Potential Pitfalls for Humanity and Buddhism Amidst AI’s Ascent

At a speech dedicated to Vesak at the Indian consulate in Hong Kong last month, I made the far-from-original point that the world was changing extremely rapidly. Key to this global paradigm shift was the ascent of AI and robotics, which is quickly becoming the story of our era. AI is now changing the world before our eyes. On 22 March, an open letter posted on The Future of Life Institute’s website called for a six-month break in research into AI more advanced than GPT-4. Co-signatories included tech moguls like Elon Musk and Steve Wozniak, Turing Prize winner Yoshua Bengio, and Rachel Bronson, president of the Bulletin of Atomic Scientists. At my talk on the 25th, the discussion moved toward a particularly striking and resonant question that took our conversation toward the implications of AI for society. Several concerns were raised that, I have attempted to articulate here as potential pitfalls of AI’s astronomical rise.

If inventors and CEOs were accelerating efforts to make robots acquire consciousness was the AI and digital tech industry ignoring, or overlooking, was the digital world in turn making humanity lose “consciousness?” The word consciousness, in this context, means something broader than simply being aware of one’s inner and outer circumstances. It encompasses our relationships to real people, our grasp on layers of truth and falsehood, which allows us to navigate the world productively rather than maladaptively, and also our connection to the sublime and good, qualities like wisdom and compassion. In its full breadth, consciousness simply means our potential to be fully human and enlightened – something that can be nurtured or undermined.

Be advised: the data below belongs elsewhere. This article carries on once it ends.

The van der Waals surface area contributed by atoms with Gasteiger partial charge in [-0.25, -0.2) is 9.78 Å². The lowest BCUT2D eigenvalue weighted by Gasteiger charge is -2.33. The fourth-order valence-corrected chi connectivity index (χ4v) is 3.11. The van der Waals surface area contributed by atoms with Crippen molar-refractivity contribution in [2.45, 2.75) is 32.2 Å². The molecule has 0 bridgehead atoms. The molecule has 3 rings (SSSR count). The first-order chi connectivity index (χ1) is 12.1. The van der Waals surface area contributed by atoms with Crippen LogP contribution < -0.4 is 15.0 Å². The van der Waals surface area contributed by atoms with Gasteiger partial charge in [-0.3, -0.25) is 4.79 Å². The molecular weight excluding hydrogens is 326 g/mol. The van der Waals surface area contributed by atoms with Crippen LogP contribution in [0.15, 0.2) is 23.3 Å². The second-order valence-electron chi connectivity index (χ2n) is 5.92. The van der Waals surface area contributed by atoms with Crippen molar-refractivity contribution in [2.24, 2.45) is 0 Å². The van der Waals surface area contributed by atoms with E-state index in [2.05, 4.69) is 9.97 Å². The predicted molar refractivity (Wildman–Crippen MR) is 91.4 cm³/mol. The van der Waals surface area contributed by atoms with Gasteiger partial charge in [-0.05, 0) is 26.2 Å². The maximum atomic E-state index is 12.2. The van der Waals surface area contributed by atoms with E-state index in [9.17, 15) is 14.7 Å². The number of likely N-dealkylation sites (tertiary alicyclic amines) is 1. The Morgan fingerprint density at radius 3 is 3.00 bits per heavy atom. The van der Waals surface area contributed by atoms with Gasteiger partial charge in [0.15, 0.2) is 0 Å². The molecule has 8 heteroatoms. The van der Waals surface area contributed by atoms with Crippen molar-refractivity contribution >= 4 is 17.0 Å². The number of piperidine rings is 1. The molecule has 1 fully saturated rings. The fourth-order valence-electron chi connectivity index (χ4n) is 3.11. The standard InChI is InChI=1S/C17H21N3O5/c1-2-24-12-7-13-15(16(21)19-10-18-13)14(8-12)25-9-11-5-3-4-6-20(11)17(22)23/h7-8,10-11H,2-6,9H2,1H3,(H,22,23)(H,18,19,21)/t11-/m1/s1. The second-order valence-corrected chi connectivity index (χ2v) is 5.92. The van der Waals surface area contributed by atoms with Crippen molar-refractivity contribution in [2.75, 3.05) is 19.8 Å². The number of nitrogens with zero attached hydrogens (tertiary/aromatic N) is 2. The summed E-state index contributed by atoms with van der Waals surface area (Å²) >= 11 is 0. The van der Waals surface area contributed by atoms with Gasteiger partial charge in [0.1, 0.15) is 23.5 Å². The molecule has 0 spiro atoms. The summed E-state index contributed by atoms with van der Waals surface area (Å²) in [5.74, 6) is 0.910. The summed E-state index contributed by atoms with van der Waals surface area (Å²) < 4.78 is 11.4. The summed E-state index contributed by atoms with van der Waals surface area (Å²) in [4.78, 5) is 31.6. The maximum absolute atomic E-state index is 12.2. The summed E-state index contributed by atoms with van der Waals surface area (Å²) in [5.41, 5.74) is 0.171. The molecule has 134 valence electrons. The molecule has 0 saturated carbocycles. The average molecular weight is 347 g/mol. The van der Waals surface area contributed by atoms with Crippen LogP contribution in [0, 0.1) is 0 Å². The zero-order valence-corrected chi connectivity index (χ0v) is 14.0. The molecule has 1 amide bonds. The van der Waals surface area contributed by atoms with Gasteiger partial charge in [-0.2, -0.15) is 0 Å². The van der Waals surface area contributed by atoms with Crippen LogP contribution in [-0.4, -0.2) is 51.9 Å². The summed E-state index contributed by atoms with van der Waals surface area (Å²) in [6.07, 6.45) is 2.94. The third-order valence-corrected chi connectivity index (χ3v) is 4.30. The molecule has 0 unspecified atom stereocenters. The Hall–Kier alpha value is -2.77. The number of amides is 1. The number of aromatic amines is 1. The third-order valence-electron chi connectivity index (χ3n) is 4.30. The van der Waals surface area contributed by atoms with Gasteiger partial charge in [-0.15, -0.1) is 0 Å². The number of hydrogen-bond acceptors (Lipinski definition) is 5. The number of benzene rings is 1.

The Muddling of the Real and the False

When one can manipulate responses from other people in virtual reality, such as the capabilities proposed by advocates of the Metaverse – are we truly leading a “conscious” life?

From The New York Times

If such a life denotes not being manipulated (and social media needs no help in manipulating us with its algorithms), AI is already misleading us through deepfakes, synthetic media that can fraudulently but convincingly replace one person’s likeness convincingly with that of another – in image, video, and sound. Like many, in late March I was duped by a viral image of Pope Francis in a puffer jacket. Far more serious consequences are things like the creation of deepfake pornography, which is a nightmare for women that have not consented for their faces or bodies to be used in this violating manner on the Internet.

With deepfakes, fake news assumes a more sinister meaning: it is no longer just disingenuous reporting or partial truths, but the outright fabrications of videos, audio voices, and other media that can consume someone in scandal before there is even a chance to debunk the deepfake. As noted by Geoffrey Hinton, AI grandee and “we already have a technology that will be disruptive and destabilizing.” On top of this, “advanced language algorithms will be able to wage more sophisticated misinformation campaigns and interfere in elections.” (Wired)